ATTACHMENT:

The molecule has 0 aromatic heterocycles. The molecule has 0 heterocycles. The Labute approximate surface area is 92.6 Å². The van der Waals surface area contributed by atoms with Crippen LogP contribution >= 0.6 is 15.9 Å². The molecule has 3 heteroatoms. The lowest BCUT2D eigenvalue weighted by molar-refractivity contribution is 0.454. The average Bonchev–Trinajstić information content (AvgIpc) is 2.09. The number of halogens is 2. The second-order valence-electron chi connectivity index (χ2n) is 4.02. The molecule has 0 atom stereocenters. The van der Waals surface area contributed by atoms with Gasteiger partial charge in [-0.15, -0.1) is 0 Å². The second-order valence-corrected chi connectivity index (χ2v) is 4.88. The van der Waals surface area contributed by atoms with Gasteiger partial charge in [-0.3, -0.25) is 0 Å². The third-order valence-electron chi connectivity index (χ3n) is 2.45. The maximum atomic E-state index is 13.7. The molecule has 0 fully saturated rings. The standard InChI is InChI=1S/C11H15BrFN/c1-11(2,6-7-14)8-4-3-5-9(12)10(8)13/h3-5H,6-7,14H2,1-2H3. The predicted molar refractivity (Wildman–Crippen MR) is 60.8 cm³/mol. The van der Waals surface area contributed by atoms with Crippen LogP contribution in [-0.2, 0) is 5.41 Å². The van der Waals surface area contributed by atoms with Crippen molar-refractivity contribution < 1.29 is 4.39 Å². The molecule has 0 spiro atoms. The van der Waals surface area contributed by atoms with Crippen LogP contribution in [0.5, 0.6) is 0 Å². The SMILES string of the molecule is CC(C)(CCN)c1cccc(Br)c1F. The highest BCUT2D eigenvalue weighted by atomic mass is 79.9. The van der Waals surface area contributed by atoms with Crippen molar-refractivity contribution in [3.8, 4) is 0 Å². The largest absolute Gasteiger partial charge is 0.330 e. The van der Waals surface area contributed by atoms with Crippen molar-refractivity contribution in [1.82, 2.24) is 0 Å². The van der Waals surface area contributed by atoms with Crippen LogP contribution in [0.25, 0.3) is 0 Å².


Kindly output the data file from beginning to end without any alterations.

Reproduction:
The molecule has 0 aromatic heterocycles. The molecule has 0 heterocycles. The Labute approximate surface area is 92.6 Å². The van der Waals surface area contributed by atoms with Crippen LogP contribution >= 0.6 is 15.9 Å². The molecule has 3 heteroatoms. The lowest BCUT2D eigenvalue weighted by molar-refractivity contribution is 0.454. The average Bonchev–Trinajstić information content (AvgIpc) is 2.09. The number of halogens is 2. The second-order valence-electron chi connectivity index (χ2n) is 4.02. The molecule has 0 atom stereocenters. The van der Waals surface area contributed by atoms with Gasteiger partial charge in [-0.15, -0.1) is 0 Å². The second-order valence-corrected chi connectivity index (χ2v) is 4.88. The van der Waals surface area contributed by atoms with Gasteiger partial charge in [-0.3, -0.25) is 0 Å². The third-order valence-electron chi connectivity index (χ3n) is 2.45. The maximum atomic E-state index is 13.7. The molecule has 0 fully saturated rings. The standard InChI is InChI=1S/C11H15BrFN/c1-11(2,6-7-14)8-4-3-5-9(12)10(8)13/h3-5H,6-7,14H2,1-2H3. The predicted molar refractivity (Wildman–Crippen MR) is 60.8 cm³/mol. The van der Waals surface area contributed by atoms with Crippen LogP contribution in [-0.2, 0) is 5.41 Å². The van der Waals surface area contributed by atoms with Crippen molar-refractivity contribution < 1.29 is 4.39 Å². The molecule has 0 spiro atoms. The van der Waals surface area contributed by atoms with Crippen LogP contribution in [0.5, 0.6) is 0 Å². The SMILES string of the molecule is CC(C)(CCN)c1cccc(Br)c1F. The highest BCUT2D eigenvalue weighted by atomic mass is 79.9. The van der Waals surface area contributed by atoms with Crippen molar-refractivity contribution in [3.8, 4) is 0 Å². The largest absolute Gasteiger partial charge is 0.330 e. The van der Waals surface area contributed by atoms with Crippen molar-refractivity contribution in [1.82, 2.24) is 0 Å². The van der Waals surface area contributed by atoms with Crippen LogP contribution in [0.25, 0.3) is 0 Å².